Analysts currently forecast 2021 earnings growth of 22% across the S&P 500 to $168 per share.  With nominal GDP underestimated given the Biden Boost of $1.5 to $3 trillion, revenues underestimated given their correlation with nominal GDP, and profit margins underestimated given the beneficial lag between revenue expansion and expense additions, these numbers seem low.  Analysts typically underestimate post-recession earnings recoveries by much larger margins than usual as seen in the chart below: 

 

 

Following the Great Recession in 2009, analysts underestimated earnings growth by 10% for the first year after growth resumed.  A 10% undershoot today would project earnings of $185 by year end.  That feels a bit aggressive but note in the chart above the historic earnings surprise levels over the last two negative quarters.   

 

 

Tallying Up 2021! 

 

 

If the Fed holds rates steady, then the prevailing interest rate environment should anchor rates near these levels.  A 10-year Treasury yield anywhere below 2% easily accommodates the current 23x market P/E.  Consensus earnings estimates of $168 x a P/E of 23 provide a yearend target of 3864 for the S&P 500, roughly 3% above last year’s close.  Should analysts prove conservative by their historic habit of 6%, earnings could approach $180.  Multiples may also drift higher as enthusiasm for the recovery builds.  For a high side estimate, consider $180 x 25 = S&P 4500, 20above last years close. 

 

In our opinion, upside surprises on GDPrevenues and margins favor the high side.  In parlay terms… we’ll take the over.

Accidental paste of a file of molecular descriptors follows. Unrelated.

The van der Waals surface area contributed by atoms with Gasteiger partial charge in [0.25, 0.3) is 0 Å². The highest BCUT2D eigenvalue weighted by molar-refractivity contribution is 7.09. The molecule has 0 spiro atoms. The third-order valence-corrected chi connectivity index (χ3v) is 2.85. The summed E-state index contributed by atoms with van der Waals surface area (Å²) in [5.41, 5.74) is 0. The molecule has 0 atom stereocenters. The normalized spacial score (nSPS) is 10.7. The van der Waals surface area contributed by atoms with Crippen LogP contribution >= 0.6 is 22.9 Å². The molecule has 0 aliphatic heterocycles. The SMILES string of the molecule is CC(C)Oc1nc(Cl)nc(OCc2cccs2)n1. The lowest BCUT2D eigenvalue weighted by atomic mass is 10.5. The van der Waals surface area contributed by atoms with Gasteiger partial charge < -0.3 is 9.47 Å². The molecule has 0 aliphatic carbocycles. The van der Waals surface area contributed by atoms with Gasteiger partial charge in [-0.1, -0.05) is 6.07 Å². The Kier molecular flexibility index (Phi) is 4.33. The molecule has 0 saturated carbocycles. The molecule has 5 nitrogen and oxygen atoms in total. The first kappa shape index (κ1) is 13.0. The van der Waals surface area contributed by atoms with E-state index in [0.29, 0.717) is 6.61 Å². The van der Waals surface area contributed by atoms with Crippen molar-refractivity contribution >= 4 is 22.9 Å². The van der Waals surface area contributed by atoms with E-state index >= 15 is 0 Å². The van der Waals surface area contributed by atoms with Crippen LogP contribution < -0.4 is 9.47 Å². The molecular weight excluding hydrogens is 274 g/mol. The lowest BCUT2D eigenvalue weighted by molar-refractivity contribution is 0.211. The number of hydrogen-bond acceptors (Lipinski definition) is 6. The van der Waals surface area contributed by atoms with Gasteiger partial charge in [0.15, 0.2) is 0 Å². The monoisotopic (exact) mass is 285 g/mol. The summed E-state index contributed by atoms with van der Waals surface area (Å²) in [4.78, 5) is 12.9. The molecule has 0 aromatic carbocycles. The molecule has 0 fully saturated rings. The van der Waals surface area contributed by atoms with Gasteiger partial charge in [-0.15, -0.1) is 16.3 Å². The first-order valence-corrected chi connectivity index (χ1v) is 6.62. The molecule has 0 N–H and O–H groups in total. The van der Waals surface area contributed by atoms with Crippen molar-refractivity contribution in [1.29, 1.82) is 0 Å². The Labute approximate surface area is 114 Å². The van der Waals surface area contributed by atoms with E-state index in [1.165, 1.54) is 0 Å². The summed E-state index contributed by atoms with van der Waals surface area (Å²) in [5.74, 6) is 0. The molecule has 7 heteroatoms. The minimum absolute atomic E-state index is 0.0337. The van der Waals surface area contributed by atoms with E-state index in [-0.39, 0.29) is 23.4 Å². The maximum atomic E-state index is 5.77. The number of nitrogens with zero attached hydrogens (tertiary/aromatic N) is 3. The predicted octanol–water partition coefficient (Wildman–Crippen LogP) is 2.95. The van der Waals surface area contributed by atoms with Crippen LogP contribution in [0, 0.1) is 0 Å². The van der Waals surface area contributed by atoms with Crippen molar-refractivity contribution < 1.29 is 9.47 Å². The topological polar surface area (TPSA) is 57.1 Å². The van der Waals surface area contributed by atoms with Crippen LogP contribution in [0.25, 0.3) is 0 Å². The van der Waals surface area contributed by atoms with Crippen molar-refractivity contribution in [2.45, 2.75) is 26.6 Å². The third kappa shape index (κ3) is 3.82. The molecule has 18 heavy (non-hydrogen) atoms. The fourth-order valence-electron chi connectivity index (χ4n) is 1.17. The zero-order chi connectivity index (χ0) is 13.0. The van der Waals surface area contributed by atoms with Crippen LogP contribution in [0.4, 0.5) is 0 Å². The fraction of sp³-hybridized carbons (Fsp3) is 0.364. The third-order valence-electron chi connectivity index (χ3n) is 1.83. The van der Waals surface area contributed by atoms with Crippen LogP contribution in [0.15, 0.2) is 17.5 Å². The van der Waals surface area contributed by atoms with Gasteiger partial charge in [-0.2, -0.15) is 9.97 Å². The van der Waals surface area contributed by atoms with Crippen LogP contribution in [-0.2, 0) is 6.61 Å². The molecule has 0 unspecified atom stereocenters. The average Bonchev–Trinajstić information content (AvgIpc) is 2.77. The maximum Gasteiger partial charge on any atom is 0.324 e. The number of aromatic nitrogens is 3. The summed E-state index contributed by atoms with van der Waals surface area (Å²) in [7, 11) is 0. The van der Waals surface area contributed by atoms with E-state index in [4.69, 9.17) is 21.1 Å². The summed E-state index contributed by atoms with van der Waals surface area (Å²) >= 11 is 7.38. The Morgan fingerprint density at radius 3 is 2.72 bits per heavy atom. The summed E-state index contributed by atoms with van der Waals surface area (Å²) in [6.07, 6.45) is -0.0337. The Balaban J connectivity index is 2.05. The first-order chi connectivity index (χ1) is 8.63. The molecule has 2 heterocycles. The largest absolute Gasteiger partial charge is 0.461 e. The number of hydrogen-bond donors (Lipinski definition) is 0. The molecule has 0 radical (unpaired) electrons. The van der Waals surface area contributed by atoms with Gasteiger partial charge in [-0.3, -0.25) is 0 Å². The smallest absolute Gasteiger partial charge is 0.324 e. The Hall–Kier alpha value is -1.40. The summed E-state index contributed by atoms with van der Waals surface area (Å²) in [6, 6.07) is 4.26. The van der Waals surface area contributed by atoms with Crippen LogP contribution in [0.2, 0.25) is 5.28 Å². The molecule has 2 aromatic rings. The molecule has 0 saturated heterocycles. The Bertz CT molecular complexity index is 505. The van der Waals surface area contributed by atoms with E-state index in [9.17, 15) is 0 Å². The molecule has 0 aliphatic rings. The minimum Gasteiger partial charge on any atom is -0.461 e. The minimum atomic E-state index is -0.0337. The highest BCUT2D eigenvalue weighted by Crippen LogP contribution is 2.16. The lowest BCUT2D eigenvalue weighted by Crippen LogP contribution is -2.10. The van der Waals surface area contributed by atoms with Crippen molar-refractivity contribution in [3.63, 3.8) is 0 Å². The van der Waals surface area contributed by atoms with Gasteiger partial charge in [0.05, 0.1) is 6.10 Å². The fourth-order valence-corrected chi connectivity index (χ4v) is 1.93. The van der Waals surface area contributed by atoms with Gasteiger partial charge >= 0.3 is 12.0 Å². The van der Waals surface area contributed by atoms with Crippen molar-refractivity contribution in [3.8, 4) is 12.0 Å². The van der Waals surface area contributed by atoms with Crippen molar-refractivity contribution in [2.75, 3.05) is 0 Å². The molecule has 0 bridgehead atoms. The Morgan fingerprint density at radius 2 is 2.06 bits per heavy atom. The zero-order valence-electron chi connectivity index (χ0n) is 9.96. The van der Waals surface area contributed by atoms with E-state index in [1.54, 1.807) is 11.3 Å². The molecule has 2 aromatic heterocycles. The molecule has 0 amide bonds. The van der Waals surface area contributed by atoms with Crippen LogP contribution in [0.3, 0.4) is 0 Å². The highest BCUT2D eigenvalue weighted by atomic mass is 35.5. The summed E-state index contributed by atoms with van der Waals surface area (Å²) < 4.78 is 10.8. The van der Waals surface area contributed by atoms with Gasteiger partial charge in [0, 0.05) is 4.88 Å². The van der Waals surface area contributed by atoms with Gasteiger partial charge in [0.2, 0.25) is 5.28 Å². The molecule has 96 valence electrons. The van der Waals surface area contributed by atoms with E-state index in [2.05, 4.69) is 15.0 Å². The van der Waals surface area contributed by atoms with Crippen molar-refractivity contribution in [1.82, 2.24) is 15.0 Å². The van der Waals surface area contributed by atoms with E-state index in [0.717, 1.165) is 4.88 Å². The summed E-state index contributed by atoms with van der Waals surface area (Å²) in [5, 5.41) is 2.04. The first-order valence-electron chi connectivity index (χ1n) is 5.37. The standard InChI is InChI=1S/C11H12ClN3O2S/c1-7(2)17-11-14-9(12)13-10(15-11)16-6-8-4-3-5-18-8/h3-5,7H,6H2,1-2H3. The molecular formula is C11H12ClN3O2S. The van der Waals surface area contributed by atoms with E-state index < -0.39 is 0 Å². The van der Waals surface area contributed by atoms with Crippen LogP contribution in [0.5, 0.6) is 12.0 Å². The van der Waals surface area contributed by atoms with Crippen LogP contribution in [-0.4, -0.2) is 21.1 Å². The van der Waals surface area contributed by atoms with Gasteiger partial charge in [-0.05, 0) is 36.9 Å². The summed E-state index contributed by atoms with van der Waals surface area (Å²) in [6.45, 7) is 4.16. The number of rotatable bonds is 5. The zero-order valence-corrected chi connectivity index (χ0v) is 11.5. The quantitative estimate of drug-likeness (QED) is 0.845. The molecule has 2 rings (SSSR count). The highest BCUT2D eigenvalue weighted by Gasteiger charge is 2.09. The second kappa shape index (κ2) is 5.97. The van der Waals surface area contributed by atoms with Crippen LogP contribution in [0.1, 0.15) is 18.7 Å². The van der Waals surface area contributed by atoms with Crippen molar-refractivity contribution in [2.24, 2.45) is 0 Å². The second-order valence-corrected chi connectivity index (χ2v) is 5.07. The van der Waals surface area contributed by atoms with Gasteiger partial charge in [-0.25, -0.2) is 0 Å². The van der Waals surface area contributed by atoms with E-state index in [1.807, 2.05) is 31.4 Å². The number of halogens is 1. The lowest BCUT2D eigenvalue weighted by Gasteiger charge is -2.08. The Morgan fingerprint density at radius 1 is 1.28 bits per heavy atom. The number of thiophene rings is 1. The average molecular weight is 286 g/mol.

Have a great weekend!

 

 

David S. Waddell 
CEO, Chief Investment Strategist

 

 

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David S. Waddell

Author: CEO Chief Investment Strategist

After graduating from the University of the South with a BA in Economics, David began his career with Charles Schwab & Co., Inc. in Phoenix, AZ. Having been recognized for his outstanding business development record, David was promoted to the San Francisco- based Institutional Strategic Accounts Team, which interfaced with the Big 5 accounting firms and Schwab’s largest customers. David left Schwab to continue his education at the graduate level in Boston. While earning his MBA degree with a concentration in finance and investments at the F.W. Olin School at Babson College, he was appointed by the college Trustees to manage a team of seven portfolio managers overseeing the student-managed portion of Babson’s endowment fund. David also founded the Babson Investment Management Association to assist undergraduate and graduate students with training and career path planning in the investment management field. As the firm’s Chief Investment Officer, David chairs the W&A investment committee and combines macro economic forecasting, macro market analysis and macro risk assessments to design portfolio strategies utilizing public market securities worldwide. A civic leader in Memphis, David currently acts as Chairman of Epicenter Memphis, and Co-Chair of the Memphis Chamber Chairman’s Circle while also serving as a board member for LaunchTN and the New Memphis Institute. David previously served as chairman for The Leadership Academy, the RISE Foundation, and the Economic Club of Memphis. He also chaired the capital campaign to build the “Live” stage at the Memphis Botanic Garden. David was a member of the 2004 Leadership Memphis class and has been recognized as one of Memphis’ “Top 40 under 40” by the Memphis Business Journal, and as a finalist for “Executive of the Year” in 2007. In addition to weekly columns in the Memphis Daily News and the Nashville Ledger, David has appeared in the Wall Street Journal, USA Today, Forbes, Business Week, Investment News, Institutional Investor News, The Tennessean and Memphis Business Journal. He has also made appearances on Fox Business News, Yahoo Finance, Bloomberg TV, CNBC, and CBS News and ABC News Channels. Read some of David's articles on his author page in Inside Memphis Business. David has two wonderful children, Easton and Saylor, an obedient Labradoodle named NASDAQ, and a devoted Goldendoodle named Ripley.

Author

David S. Waddell

CEO

Chief Investment Strategist